LED dimmer question

Discussion in 'The Projects Forum' started by tdietz20, Jun 24, 2014.

  1. tdietz20

    Thread Starter New Member

    Mar 7, 2011
    First off let me assure you that I've noted in the TOS the restriction on of discussing "LED to mains" but I hope this question has a potential solution that doesn't necessarily require that.

    I have a significant amount of experience doing house wiring (all inspected by my electrician brother and passed DBI inspection), and I've done a bit amount of electronic circuit building, a bunch of LED projects ranging from small to large and goofy (https://www.facebook.com/tiefighterartcar/photos_stream) . I am fully conscious and wary of being in the "know enough to be dangerous" position and hope that I approach ideas and projects like this with the appropriate respect. So if this idea is completely infeasible or just dangerous please just say so without calling me crazy, ignorant, or stupid. This is why I'm asking first.

    What I'd like to build is an ceiling light fixture using LED, ideally 12V LED strip for convenience. I'd like this fixture to be dimmable, but would prefer PWM dimming because the particular strip that I prefer using (same as I've used under my kitchen cabinets), gets color distorted using simple voltage dimmers.

    I could do this very simply by using a similar controller that I've used elsewhere, but I'd really like to be able to leverage the same dimmer switch I use with my home automation setup so I could control it from the same point, which is a standard incandescent dimmer.

    So in the end what I was hoping to find is a solution that can go straight into the ceiling fixture box, a device that will translate a change in AC main voltage transformed into a corresponding PWM signal to an LED.
    If PWM isn't possible I'd settle for a simple voltage dimming.

    I'd be thrilled if there was some sort of off the shelf solution, but if not I would love to hear if it's even possible to build such a thing and if were safe if done by a qualified person.

    Again, I sincerely apologize if this blatantly violates the site's policy of not offering advice on connecting LED to mains.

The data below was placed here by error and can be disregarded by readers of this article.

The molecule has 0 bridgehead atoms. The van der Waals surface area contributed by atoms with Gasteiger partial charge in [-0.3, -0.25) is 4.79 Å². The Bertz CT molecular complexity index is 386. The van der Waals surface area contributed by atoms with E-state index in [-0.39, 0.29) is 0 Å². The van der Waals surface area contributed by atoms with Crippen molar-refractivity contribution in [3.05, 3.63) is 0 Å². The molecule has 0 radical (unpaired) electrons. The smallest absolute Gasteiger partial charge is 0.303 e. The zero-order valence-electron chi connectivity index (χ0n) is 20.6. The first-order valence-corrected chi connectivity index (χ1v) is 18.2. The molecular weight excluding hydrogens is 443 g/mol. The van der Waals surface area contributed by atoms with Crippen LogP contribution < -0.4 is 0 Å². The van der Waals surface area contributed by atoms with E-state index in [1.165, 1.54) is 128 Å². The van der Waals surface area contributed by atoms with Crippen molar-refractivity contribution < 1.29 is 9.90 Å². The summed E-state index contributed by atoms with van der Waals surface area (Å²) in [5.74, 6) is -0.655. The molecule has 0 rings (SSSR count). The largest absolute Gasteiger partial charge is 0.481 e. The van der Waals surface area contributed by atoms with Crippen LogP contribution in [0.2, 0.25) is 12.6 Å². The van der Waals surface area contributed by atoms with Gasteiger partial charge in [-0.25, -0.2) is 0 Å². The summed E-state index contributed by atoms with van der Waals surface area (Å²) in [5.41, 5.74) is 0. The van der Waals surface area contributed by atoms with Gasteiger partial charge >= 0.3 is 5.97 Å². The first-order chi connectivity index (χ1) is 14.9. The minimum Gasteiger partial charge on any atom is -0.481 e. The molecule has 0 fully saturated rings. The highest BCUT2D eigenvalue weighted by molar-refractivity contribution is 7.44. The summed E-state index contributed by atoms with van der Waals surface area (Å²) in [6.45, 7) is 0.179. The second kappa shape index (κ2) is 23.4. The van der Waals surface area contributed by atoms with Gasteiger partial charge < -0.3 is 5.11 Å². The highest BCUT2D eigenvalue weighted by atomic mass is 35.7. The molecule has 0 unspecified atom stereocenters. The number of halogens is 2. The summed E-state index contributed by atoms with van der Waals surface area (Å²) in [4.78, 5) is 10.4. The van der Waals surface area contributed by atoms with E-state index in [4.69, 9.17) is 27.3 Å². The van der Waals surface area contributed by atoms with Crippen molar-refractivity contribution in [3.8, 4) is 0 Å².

2. mcgyvr

    AAC Fanatic!

    Oct 15, 2009
    The "LED to mains" is only an issue if you don't want to use a transformer to step down the voltage and instead attempt with capacitors/resistors only.

    Since you want 12V LED strips you can simply use a 12V ac to dc converter and the TOS is not an issue.
    They make nice wall switch dimmers for those too like this that do pwm http://www.superbrightleds.com/more...and-dimmer-for-standard-wall-switch-box/1181/
    and a simply 12v power supply like this

    BUT... (this takes away the DIY aspect though)
    You could also just buy a Cree (or other but Cree is by far superior to many of the other s out there now) LED bulb from home depot and use it just like a regular light bulb and be done.
    Like this and it can be dimmed with a standard dimmer switch and screwed into a regular light bulb socket..
  3. tdietz20

    Thread Starter New Member

    Mar 7, 2011
    Yeah you're probably right. I've used the Cree bulbs before and I love the fact that they make the warmest color temp LED bulb out there that I've seen. But for this project i was really hoping to use LED strip as it suits the design I was going for, a wide low profile type of thing. Don't think I can place lights and diffuse them the way I wanted with big bulbs.

    Before I resort to that I am still holding out hope I can find some way to translate a change in AC voltage to a corresponding change in DC voltage in the range for dimming those lights. not sure if translating a change in AC to a PWM signal is a pipe dream.
  4. wayneh


    Sep 9, 2010
    You didn't say what sort of AC dimmer you are using. Are you sure it's dimming by delivering a reduced voltage? Someone will jump in and correct me, but I believe for a standard dimmer the voltage stays the same but the waveform gets truncated, reducing the delivered power.

    I think you could detect the wave shape on the DC side of a transformer, and convert it to the PWM signal you need. But success depends on knowing what you are starting with.
  5. ErnieM

    AAC Fanatic!

    Apr 24, 2011
    Yep, that's how they work. You would have to design an AC to 12 VDC converter that maintains the 12V while the AC is reduced, and also reads the AC value to produce the PWM.

    Not completely impossible as long as you realize you can dim the AC to the point the LEDs have to turn off. But you still should get a minimum of 50% voltage control, perhaps up to 75%